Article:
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Breathing Exercises during Yoga

Before a yoga class starts, it is a good practice to do some breathing exercises while waiting for the teacher. Breathing exercises help you to become more aware of your body. Perception and awareness is very important to yoga and as human beings we are basically trapped in our minds, we sometimes lose awareness of how our bodies are feeling and lose focus on what body parts might be paining us.

As you begin the class many yoga teachers will tell you to clear the mind (easier said than done), to leave the past and future behind and focus on the present moment. With practice such brain exercises can build your mental self-control, and knowing a few breathing exercises you can focus on helps build this self-control.

If you think about your breathing, practice different breathing patterns and do it consciously you will notice it requires your concentration to do. Trying to do so while distracted will cause you to revert to your natural breathing pattern and to daydream about other things.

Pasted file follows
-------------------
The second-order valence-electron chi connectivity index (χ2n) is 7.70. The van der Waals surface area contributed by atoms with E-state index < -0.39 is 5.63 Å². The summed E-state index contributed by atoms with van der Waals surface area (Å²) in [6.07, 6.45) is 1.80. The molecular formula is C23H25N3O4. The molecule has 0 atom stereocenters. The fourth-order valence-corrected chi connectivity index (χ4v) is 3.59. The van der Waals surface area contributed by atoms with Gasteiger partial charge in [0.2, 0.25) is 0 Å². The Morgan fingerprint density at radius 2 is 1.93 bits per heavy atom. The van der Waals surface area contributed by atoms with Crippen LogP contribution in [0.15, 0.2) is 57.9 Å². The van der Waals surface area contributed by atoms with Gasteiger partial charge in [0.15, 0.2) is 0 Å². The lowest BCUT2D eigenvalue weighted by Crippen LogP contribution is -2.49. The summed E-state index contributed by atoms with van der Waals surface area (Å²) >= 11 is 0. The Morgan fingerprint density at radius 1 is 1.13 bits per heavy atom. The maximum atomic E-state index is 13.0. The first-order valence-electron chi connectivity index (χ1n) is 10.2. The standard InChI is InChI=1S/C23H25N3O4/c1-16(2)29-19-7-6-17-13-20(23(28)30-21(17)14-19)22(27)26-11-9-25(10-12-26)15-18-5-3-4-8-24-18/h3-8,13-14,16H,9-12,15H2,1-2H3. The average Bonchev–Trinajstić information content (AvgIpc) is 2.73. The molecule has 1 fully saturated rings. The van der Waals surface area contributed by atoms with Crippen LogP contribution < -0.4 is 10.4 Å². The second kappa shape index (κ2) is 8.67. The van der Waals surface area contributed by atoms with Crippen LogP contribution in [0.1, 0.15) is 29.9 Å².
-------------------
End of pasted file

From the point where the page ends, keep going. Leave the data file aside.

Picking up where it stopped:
When combined with yoga movements, you add an extra level of difficulty to your yoga activities - but after awhile it's amazing how easy that becomes.

When many people start a yoga class their mind is a mess. Even without thoughts of what needs to be done, they are probably stressing over the idea of being in a challenging class for 60 or 90 minutes. By the time class is over, you may feel that it not only did it feel like a mere 15 minutes, but you may feel mentally and physically refreshed. (Although to be fair, some yoga classes will be more exhausting and leave you tired, sweating and hungry.)

In which case breathing exercises are also good to do AFTER yoga. It will help keep you feeling relaxed and refreshed (or relax you after a particularly grueling yoga lesson).

TIP!

Try breathing naturally, at your own pace, and count your breaths to 10. Sounds pretty simple, right? Yet due to our wandering minds, most of us lose track many times along the way. When it happens, start over again without frustration or worry. Its the learning process and journey that matters, not how many times you fail. Counting your breaths is not a game to win or a skill to master. Instead, it's an instant, ever-handy way to deepen your awareness and concentration.



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